There’s a lot in a name for us guitarists; expectations based on our past experiences mean we may well have certain preconceptions when we pick up a Tele, plug into a Marshall head or strum a Martin dreadnought.
But when we check out a new name without any of that, the slate is cleaner. Which is where we’re at when this Mayson acoustic arrives. And it’s always good to welcome a new brand, especially one that’s making ambitious claims.
The company’s Alex Wang claims to be taking the ‘NASA meets Stradivarius’ approach of acoustic flattop design “all the way back to the designing table, re-inventing each part of the acoustic guitar”. That’s certainly more than we were expecting for the price, but this is part of Mayson’s entry-level models in its Luthier series - further up the line you’ll find all-solid builds and electro options.
It’s a claim that’s somewhat overcooked here, but the M3/0*’s build is still different from most in a few ways: a solid ovangkol top with laminated ovangkol sides is a break from the norm - a bolted neck even more so. Even the gigbag here is distinctive - a dark metallic colour that’s well-padded.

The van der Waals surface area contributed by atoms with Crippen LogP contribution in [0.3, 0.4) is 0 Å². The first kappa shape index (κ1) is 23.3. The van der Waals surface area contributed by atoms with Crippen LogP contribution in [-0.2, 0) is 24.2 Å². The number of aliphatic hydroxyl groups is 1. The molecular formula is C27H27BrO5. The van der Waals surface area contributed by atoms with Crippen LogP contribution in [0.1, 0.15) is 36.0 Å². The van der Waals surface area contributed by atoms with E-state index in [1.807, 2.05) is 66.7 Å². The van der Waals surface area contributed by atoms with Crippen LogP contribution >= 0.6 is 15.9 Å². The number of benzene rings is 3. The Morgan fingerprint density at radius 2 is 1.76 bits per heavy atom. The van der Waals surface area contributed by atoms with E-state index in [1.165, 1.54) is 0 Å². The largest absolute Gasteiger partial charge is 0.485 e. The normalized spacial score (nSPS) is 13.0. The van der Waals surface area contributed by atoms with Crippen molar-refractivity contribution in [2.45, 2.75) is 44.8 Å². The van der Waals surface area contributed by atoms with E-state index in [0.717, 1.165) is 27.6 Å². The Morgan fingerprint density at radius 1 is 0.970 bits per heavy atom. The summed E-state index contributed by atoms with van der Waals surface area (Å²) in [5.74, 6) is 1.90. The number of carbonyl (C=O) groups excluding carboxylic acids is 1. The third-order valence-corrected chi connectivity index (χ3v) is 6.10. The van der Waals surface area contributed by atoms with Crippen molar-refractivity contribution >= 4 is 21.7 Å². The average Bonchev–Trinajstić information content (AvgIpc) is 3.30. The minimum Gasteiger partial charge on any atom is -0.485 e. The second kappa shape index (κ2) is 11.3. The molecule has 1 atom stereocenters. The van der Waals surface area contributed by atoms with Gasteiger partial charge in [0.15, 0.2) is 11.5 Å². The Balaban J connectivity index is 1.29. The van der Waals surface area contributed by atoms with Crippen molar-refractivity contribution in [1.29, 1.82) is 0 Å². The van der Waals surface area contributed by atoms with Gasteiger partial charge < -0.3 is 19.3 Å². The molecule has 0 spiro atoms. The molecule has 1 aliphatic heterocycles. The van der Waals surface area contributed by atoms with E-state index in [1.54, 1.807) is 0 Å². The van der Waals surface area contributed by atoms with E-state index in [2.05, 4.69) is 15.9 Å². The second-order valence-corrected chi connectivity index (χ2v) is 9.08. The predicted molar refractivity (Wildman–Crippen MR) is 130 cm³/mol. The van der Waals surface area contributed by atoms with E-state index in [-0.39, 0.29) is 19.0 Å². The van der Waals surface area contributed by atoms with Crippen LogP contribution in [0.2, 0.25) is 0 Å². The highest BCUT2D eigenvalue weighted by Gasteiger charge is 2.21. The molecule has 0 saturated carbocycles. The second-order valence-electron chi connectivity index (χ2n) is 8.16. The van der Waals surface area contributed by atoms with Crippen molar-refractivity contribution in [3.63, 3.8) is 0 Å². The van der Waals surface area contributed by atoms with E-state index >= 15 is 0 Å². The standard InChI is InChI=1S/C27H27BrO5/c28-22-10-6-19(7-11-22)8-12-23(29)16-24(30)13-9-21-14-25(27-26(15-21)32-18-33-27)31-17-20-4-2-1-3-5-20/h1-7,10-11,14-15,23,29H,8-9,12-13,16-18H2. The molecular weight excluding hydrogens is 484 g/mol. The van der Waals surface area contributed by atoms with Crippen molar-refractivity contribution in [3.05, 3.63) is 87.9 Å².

Ovangkol is a sustainable wood we may see more of in entry-level models. After being primarily used for the higher end, it falls somewhere between its relative rosewood and koa on the tonal spectrum: rich with a broad range, full mids and clear, bright treble response. And that turns out to be a spot-on description in practice here.
The M3/0* is bright and clear and assertive, even weighty in the high-end. And though the bassier end isn’t boomy, it holds its own very well. The strong, defined and rounded character in the mids and high-end is actually a little reminiscent of a nylon-strung guitar, with the higher action and Mayson brand coated strings, and this guitar has a chunky, vintage- style neck that will appeal to classical players.
We don’t think it’s going to be favourable for smaller hands, especially with a slightly higher-than-usual action, but fingerstylists may well prefer the generous 57mm string spacing.
Mayson’s ‘Marquis’ Grand Auditorium-style shape is wider at the lower bout than average dreads at 400mm, but the ovangkol’s heavy figuring is what makes it really stand out from the pack, alongside its tonal character.
With the ongoing issues around importing some wood types, sustainable tonewoods are going to become much more of an issue in 2018, but in Mayson’s hands, ovangkol produces attractive and distinctive results to give players a wider choice in this price range. And the clean build and clear bright projection from the M/30* make this brand one we’re looking forward to hearing from again.